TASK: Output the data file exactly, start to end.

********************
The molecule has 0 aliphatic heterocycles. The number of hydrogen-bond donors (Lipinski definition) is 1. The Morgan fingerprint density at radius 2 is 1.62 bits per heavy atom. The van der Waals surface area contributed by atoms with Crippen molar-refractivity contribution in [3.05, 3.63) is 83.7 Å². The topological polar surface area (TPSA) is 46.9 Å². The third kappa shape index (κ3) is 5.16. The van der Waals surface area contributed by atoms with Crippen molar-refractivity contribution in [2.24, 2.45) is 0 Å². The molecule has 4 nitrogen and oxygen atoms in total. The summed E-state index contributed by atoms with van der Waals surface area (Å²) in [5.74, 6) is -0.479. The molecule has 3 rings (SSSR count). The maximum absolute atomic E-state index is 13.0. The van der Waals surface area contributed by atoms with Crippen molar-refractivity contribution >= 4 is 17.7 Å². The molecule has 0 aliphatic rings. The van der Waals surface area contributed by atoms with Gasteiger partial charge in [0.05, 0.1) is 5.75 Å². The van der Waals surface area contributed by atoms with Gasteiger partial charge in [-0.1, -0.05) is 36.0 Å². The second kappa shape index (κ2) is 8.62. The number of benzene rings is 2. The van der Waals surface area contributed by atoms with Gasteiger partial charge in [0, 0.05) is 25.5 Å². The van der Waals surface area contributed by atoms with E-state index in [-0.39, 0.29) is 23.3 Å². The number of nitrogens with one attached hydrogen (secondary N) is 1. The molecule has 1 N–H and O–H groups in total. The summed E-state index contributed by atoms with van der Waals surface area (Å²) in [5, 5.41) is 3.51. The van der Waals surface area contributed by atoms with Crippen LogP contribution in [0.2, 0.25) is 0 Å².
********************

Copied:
The molecule has 0 aliphatic heterocycles. The number of hydrogen-bond donors (Lipinski definition) is 1. The Morgan fingerprint density at radius 2 is 1.62 bits per heavy atom. The van der Waals surface area contributed by atoms with Crippen molar-refractivity contribution in [3.05, 3.63) is 83.7 Å². The topological polar surface area (TPSA) is 46.9 Å². The third kappa shape index (κ3) is 5.16. The van der Waals surface area contributed by atoms with Crippen molar-refractivity contribution in [2.24, 2.45) is 0 Å². The molecule has 4 nitrogen and oxygen atoms in total. The summed E-state index contributed by atoms with van der Waals surface area (Å²) in [5.74, 6) is -0.479. The molecule has 3 rings (SSSR count). The maximum absolute atomic E-state index is 13.0. The van der Waals surface area contributed by atoms with Crippen molar-refractivity contribution >= 4 is 17.7 Å². The molecule has 0 aliphatic rings. The van der Waals surface area contributed by atoms with Gasteiger partial charge in [0.05, 0.1) is 5.75 Å². The van der Waals surface area contributed by atoms with Gasteiger partial charge in [-0.1, -0.05) is 36.0 Å². The second kappa shape index (κ2) is 8.62. The number of benzene rings is 2. The van der Waals surface area contributed by atoms with Gasteiger partial charge in [0, 0.05) is 25.5 Å². The van der Waals surface area contributed by atoms with E-state index in [-0.39, 0.29) is 23.3 Å². The number of nitrogens with one attached hydrogen (secondary N) is 1. The molecule has 1 N–H and O–H groups in total. The summed E-state index contributed by atoms with van der Waals surface area (Å²) in [5, 5.41) is 3.51. The van der Waals surface area contributed by atoms with Crippen LogP contribution in [0.2, 0.25) is 0 Å².